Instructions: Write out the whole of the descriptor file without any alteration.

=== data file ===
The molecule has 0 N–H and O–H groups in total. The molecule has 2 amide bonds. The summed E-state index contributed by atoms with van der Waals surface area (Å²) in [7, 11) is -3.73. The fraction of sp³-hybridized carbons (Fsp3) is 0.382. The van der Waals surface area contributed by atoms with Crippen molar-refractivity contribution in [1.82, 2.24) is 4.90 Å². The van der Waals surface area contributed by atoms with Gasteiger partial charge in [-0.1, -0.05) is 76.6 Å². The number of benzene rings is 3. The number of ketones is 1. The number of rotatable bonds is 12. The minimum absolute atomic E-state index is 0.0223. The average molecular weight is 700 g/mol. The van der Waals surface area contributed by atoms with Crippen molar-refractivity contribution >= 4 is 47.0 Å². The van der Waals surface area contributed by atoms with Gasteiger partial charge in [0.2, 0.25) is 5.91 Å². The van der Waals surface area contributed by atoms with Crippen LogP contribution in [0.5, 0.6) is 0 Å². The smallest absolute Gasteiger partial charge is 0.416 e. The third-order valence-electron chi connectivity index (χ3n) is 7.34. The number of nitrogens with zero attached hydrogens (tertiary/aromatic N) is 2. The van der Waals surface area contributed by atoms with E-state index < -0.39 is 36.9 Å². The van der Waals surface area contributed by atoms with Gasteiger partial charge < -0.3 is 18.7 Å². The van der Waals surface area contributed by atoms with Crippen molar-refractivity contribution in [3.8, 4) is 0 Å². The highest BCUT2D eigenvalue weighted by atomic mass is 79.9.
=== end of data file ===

The molecule has 0 N–H and O–H groups in total. The molecule has 2 amide bonds. The summed E-state index contributed by atoms with van der Waals surface area (Å²) in [7, 11) is -3.73. The fraction of sp³-hybridized carbons (Fsp3) is 0.382. The van der Waals surface area contributed by atoms with Crippen molar-refractivity contribution in [1.82, 2.24) is 4.90 Å². The van der Waals surface area contributed by atoms with Gasteiger partial charge in [-0.1, -0.05) is 76.6 Å². The number of benzene rings is 3. The number of ketones is 1. The number of rotatable bonds is 12. The minimum absolute atomic E-state index is 0.0223. The average molecular weight is 700 g/mol. The van der Waals surface area contributed by atoms with Crippen molar-refractivity contribution >= 4 is 47.0 Å². The van der Waals surface area contributed by atoms with Gasteiger partial charge in [0.2, 0.25) is 5.91 Å². The van der Waals surface area contributed by atoms with Crippen LogP contribution in [0.5, 0.6) is 0 Å². The smallest absolute Gasteiger partial charge is 0.416 e. The third-order valence-electron chi connectivity index (χ3n) is 7.34. The number of nitrogens with zero attached hydrogens (tertiary/aromatic N) is 2. The van der Waals surface area contributed by atoms with E-state index < -0.39 is 36.9 Å². The van der Waals surface area contributed by atoms with Gasteiger partial charge < -0.3 is 18.7 Å². The van der Waals surface area contributed by atoms with Crippen molar-refractivity contribution in [3.8, 4) is 0 Å². The highest BCUT2D eigenvalue weighted by atomic mass is 79.9.